A federal grand jury sitting in Montgomery, Ala., has returned an indictment charging David Marrero, formerly a resident of Florida, with corruptly endeavoring to obstruct the Internal Revenue Service (IRS) and filing false claims, the Justice Department and IRS announced today.
According to the indictment, while Marrero was serving a federal sentence in the custody of the Federal Bureau of Prisons in Montgomery County, Ala., he began sending various false documents to the IRS and to the federal judge who had presided over his case. Among the documents he is alleged to have sent were false money orders and false tax returns making claims for refunds, which were based upon false IRS Forms 1099-OID that Marrero had prepared. Marrero also allegedly used financial documents he had obtained from other people, without their knowledge or consent, as supporting documentation for his fraudulent claims.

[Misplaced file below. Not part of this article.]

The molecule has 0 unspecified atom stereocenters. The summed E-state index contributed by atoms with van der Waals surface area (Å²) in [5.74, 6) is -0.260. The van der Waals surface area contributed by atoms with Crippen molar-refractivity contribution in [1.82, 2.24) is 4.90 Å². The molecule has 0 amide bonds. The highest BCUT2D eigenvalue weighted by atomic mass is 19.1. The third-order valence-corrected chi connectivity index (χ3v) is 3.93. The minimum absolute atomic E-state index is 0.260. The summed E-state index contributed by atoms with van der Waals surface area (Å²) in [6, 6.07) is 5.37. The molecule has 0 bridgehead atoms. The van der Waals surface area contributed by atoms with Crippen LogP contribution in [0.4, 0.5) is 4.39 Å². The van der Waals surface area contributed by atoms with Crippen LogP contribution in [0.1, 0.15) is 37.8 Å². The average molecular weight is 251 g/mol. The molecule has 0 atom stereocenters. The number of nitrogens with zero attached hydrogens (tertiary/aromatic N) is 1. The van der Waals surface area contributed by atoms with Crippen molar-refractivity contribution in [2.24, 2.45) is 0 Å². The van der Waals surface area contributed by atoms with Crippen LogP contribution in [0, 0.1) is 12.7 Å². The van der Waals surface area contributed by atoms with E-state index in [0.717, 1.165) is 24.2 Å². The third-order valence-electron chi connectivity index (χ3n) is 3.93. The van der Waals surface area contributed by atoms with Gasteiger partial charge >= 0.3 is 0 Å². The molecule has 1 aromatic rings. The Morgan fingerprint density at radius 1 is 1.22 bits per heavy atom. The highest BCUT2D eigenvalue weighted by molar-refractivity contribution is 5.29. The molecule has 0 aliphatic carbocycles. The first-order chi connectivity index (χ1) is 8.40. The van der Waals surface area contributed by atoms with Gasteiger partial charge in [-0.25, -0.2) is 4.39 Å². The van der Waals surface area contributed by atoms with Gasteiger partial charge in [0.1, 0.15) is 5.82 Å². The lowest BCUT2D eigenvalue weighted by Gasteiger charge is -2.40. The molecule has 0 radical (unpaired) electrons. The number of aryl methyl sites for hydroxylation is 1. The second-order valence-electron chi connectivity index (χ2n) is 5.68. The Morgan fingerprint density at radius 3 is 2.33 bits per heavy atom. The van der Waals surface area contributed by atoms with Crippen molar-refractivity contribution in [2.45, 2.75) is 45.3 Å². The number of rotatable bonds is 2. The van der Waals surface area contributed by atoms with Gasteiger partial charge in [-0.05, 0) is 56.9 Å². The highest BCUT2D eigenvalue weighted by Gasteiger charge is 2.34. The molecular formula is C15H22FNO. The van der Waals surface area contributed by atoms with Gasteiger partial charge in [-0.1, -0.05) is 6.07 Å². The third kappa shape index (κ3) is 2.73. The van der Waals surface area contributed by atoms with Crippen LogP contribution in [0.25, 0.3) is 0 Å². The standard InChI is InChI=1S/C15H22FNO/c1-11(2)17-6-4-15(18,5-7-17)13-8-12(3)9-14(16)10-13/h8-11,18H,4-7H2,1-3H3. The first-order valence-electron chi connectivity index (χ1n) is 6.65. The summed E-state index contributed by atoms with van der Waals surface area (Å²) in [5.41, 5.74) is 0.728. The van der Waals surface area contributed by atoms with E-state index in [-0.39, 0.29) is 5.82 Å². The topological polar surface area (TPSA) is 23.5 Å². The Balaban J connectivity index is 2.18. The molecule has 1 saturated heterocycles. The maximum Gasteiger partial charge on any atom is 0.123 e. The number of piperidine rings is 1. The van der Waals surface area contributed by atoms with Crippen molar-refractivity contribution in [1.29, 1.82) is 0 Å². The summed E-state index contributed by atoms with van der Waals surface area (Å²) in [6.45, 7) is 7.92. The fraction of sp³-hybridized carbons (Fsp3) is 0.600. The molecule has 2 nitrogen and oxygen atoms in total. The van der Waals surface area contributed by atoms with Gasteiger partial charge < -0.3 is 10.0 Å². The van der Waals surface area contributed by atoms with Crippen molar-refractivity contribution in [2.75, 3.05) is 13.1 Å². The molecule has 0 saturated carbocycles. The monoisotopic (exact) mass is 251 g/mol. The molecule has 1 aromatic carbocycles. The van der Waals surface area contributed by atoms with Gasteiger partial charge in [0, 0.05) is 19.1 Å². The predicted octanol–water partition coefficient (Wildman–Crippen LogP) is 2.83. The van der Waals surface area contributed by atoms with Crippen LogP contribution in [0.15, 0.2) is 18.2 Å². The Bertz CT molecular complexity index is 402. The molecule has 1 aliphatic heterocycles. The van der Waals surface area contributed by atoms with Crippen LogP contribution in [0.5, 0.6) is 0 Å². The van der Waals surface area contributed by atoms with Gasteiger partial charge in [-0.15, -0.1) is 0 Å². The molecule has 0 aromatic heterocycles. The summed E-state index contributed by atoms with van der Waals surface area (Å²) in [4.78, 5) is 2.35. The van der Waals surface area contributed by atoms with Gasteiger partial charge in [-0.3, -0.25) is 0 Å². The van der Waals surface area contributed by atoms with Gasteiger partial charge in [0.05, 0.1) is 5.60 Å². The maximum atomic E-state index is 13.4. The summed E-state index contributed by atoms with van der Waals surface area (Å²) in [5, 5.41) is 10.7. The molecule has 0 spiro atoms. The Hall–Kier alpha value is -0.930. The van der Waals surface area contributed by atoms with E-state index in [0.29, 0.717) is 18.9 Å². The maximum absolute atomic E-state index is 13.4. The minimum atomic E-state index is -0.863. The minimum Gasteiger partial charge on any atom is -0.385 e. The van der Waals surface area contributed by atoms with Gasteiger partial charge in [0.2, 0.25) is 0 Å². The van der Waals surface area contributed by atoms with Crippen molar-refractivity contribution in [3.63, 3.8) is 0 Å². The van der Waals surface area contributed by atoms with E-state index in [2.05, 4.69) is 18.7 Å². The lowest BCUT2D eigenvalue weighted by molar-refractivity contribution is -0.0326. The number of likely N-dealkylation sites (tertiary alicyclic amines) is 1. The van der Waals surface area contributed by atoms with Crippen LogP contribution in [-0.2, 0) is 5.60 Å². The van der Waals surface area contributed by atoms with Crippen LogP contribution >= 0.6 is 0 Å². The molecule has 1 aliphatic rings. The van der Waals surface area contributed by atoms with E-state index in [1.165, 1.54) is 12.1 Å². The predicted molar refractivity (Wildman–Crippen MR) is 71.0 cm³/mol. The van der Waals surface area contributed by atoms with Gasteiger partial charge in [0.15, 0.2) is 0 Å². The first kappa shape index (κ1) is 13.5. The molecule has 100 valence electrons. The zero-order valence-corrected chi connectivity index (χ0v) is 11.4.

An indictment merely alleges that crimes have been committed, and the defendant is presumed innocent until proven guilty beyond a reasonable doubt. If convicted, Marrero faces a potential maximum of three years in prison on the obstruction count and five years in prison on each false claims count, well as up to $1 million in fines.
The case was investigated by Special Agents of the IRS - Criminal Investigation. Trial attorneys Jason H. Poole and Justin K. Gelfand of the Justice Department’s Tax Division are prosecuting the case.
Form 1099-OID schemes are one of the IRS’s “Dirty Dozen” tax scams for 2012. Additional information about the Tax Division and its enforcement efforts may be found at Justice.gov/tax.